How to Cook Beans the Healthy South Asian Way

By on May 21st, 2012 0 Comments

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The “magical fruit” may not be a staple dish at polite get-togethers, but a properly balanced—and cooked—dish can be perfectly nutritional for your guests to enjoy.

Why so gassy? Beans contain small quantities of poisons called saponins, which produce a gas to act as a protein digestion inhibitor to help keep insects at bay. However, using the steps listed below, saponins can be removed to make beans easier to digest.

If you do have gas after eating beans, it may be due to an upper digestive tract deficiency. Annoying and uncomfortable as it may be, dealing with the gas might just be worth it. Beans are high in potassium and relieve water retention. Beans’ high fiber content also helps to reduce cholesterol.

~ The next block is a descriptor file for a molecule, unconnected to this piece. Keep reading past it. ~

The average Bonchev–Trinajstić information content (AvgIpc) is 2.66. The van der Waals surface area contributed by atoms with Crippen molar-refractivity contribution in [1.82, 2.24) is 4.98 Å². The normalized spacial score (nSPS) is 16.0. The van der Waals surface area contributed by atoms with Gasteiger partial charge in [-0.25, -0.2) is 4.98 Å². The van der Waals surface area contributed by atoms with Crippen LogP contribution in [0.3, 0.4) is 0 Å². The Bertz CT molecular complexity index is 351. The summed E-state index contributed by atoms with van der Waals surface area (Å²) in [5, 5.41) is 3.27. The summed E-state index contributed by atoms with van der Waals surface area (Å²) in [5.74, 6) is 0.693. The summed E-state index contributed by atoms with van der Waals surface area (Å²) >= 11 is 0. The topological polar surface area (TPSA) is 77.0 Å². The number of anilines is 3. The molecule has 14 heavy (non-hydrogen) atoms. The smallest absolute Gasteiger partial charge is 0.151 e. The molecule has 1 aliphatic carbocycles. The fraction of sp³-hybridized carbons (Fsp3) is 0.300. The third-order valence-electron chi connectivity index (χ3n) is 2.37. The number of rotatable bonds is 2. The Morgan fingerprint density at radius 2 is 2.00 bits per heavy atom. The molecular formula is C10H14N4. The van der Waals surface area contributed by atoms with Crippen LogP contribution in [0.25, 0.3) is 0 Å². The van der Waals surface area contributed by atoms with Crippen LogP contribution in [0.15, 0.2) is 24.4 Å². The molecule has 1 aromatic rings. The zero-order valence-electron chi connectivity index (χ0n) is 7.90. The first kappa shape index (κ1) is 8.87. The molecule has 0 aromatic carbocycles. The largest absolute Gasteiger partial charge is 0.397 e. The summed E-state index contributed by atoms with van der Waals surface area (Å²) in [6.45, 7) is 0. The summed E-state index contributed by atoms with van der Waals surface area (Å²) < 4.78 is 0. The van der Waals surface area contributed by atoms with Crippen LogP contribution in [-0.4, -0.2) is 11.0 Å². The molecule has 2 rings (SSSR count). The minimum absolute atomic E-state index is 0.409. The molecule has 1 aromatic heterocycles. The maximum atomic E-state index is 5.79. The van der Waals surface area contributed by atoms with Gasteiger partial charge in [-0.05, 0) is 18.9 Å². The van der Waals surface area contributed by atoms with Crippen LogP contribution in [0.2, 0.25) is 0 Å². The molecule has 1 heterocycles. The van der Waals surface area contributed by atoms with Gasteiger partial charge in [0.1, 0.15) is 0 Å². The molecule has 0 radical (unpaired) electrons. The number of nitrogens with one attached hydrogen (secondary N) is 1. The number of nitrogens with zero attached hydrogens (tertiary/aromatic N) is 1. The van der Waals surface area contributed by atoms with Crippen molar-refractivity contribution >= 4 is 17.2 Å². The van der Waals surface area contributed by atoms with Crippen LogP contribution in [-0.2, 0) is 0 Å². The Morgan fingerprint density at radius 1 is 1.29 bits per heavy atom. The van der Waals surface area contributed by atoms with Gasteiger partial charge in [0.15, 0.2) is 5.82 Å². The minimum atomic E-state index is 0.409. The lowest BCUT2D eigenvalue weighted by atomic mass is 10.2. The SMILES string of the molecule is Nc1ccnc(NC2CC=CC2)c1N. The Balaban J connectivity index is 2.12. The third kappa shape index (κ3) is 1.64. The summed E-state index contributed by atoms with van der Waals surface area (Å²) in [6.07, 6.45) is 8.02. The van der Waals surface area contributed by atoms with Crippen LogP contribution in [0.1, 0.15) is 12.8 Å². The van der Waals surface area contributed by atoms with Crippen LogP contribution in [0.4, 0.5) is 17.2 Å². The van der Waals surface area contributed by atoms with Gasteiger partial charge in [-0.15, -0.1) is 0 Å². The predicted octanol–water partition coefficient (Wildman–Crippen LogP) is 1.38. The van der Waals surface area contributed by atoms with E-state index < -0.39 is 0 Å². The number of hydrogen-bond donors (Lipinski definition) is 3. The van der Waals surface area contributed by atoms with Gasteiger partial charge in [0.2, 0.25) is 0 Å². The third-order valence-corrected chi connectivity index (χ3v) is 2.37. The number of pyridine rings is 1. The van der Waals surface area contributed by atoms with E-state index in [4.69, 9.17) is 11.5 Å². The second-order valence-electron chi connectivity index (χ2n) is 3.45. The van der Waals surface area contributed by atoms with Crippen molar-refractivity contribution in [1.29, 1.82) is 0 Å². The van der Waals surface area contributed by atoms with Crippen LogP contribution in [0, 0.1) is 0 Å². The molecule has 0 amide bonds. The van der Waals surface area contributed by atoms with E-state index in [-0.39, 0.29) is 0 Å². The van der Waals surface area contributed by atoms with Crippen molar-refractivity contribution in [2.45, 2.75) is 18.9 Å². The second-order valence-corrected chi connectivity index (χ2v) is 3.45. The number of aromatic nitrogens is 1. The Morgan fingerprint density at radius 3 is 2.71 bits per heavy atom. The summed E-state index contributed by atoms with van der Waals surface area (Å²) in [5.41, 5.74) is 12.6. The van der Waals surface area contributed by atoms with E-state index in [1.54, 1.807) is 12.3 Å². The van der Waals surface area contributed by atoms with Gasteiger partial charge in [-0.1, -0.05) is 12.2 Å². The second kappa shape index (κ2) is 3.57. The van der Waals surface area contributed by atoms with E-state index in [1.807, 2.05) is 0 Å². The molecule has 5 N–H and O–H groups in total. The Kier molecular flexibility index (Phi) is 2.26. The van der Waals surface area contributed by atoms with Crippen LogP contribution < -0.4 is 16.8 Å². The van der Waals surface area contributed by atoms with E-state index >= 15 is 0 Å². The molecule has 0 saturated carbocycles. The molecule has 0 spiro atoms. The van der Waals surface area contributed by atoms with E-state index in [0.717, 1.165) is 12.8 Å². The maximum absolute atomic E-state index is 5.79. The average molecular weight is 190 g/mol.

Follow these steps to make your beans easier to digest.

  • Avoid the thick and go for the thin. When cooking dal, instead of making a hearty stew (i.e. haleem), aim for a thin soup (i.e. minestrone). Tip: Add some sea kelp to increase digestibility by creating easier to digest bean particles.
  • Strain and strain some more. Prepare the beans the day before and soak overnight. Strain in the morning, allowing for the saponin to froth while cooking. Repeatedly strain the froth away every half hour. Tip: When cooking canned beans, add baking soda to ensure bean softness.
  • Spice things up. Adding masala can help speed up digestion. Flavor-makers such as cumin, chilies, ginger, and other such ingredients increase the flow of blood to the stomach, assisting in digestion. The “cool” qualities of the beans are then balanced by the “heat” of the spices.

Try this recipe at your next get-together–polite or otherwise.

Munia Islam is a contributing food writer at


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